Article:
A few weeks later, I was going through my family archive which is essentially a file cabinet filled with folders--one for each direct ancestor on my line--where I keep copies of records, photographs, and notes about my research on them. I was adding something to my grandfather’s file and decided to go through his records since I was in there anyway. I came across a copy of an insurance form he had filled out after he married my grandmother. I never paid much attention to it, as at first glance, it doesn’t appear to have any particularly relevant information to my research. Upon turning it over, I noticed a section that was dedicated to family history. And among those questions was a box where he was asked to provide information about his brothers and sisters. Low and behold, my grandfather indicated that he had 2 brothers (not one, as we always thought) and doing the math, the estimated date of birth for Henry lines up almost exactly. So, not only did my grandfather have another biological brother--he knew about his existence, and that he was living.
I continued to search hopelessly online, trying to find any trace of him anywhere--birth records, marriage records, death records--anything that could lead me to what happened to great uncle Henry. Nothing turned up.
When I can’t seem to find the information I’m looking for, Google becomes my best friend. Searching for his name, I looked through pages and pages of results, looking for anything online that might reference him. And then I came across an extract from a court case in 1962 in Fort Dodge Iowa. The case involved a man who went by the name Henry Edward Cameron and how he was writing bad checks. It was stated that the man was also known as Henry Edward Salecker. I was intrigued.
Reading the court case, I wasn’t exactly convinced this was our same Henry Edward Salecker. You might think ‘well gee, that’s a pretty unique name’ and you’d be right. But it’s also possible that someone was simply using his name--or someone who just by chance had the same name as he. I needed something else to help me understand if this was the Henry I was looking for.
I continued searching for court records under the two names, and found numerous articles about a vagrant who seemed to hang around Fort Dodge and some other closer towns during the late 1950’s and early 1960’s. This Henry was arrested for many things--petty theft, vagrancy, public intoxication, and other low-level offenses often given to those who wander the streets. A beginning to a sad story for sure, but I needed to know if this was my great uncle or not. Then, my answer came.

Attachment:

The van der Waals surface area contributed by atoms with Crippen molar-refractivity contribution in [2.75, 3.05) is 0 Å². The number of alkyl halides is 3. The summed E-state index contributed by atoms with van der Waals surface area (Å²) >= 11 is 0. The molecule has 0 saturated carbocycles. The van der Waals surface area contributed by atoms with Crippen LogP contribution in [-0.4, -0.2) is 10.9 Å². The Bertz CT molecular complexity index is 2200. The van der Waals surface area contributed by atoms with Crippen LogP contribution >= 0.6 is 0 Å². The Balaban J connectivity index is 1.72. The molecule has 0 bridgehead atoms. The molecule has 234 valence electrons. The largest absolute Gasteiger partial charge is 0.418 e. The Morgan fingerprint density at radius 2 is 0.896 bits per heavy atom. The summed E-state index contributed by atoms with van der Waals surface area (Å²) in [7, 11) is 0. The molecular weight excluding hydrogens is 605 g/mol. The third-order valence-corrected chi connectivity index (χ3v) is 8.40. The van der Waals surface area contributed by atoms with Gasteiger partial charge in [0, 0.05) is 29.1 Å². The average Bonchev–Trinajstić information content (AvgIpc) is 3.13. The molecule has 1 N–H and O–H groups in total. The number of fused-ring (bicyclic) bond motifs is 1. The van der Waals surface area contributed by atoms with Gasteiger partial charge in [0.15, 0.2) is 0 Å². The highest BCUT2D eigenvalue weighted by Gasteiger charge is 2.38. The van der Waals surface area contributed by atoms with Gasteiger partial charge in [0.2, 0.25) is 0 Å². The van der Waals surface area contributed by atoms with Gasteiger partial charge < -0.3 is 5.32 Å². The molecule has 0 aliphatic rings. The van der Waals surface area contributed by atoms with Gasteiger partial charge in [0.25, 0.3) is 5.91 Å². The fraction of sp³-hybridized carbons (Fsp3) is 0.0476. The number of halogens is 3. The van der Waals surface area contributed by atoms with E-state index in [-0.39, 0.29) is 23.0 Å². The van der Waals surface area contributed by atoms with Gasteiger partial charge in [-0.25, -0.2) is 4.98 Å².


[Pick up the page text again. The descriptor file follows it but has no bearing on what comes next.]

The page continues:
I wrote to the archives at the Iowa Supreme court where the case involving Henry was held. I was hoping that they might have additional information, a mug shot, receiving papers, something that might give me more insight into this man’s life. The representative said that they didn’t have anything other than the court proceedings on file, but that there was testimony recorded from Henry directly. I finally found the entry and upon reading it, I’m not afraid to say that I started to choke up:
My name is Henry Edward Salecker. I was born in Cleveland, Ohio. My parents are deceased. I don’t know of any brothers or sisters. I received some education while I was incarcerated in an orphanage where I was placed when I was awful young, approximately two years of age. I went through the 4th grade. The first day that I hit Fort Dodge was October 26, 1961. Being a man who was a stranger, I lived as frugally as a vagabond.
The details provided lead me to believe that this man and my grandfather’s ‘lost’ brother are the same person. There are some details that are incorrect--while Henry’s mother was indeed deceased, his father Gustave, was still living but he would die three years later. And his siblings were alive and well. Of course, it’s entirely possible he wasn’t aware of any of that. Seeing as we don’t know if he had contact with the family or not, assuming the latter, he may have thought he was completely alone in the world.
Henry becomes a mystery after that. He served time for his crime, though I have been unable to obtain any records of time served from the jail directly. What happened to him after that, I haven’t discovered yet. Considering the kind of life that Henry led, it’s unlikely that he would be alive today at 94 years old. Did he ever marry? Have children? When did he die? Where? These are all a complete mystery (so far) to me and my family.
Learning about great uncle Henry did have a huge impact on me. Not just as a Genealogist, but simply as a person. I think about how Henry’s life turned out--the disadvantages he was handed--things that were completely out of his control. I think about how different his life would have been if he had the care, support, and family life every person should be entitled to. Whatever became of Henry, and regardless of the kind of man he was, learning about his life has completely changed the way I look at those begging on the streets for pocket change. I see my uncle Henry in them too and suddenly, those few dollar bills in my pocket seem better served in their hands rather than my own.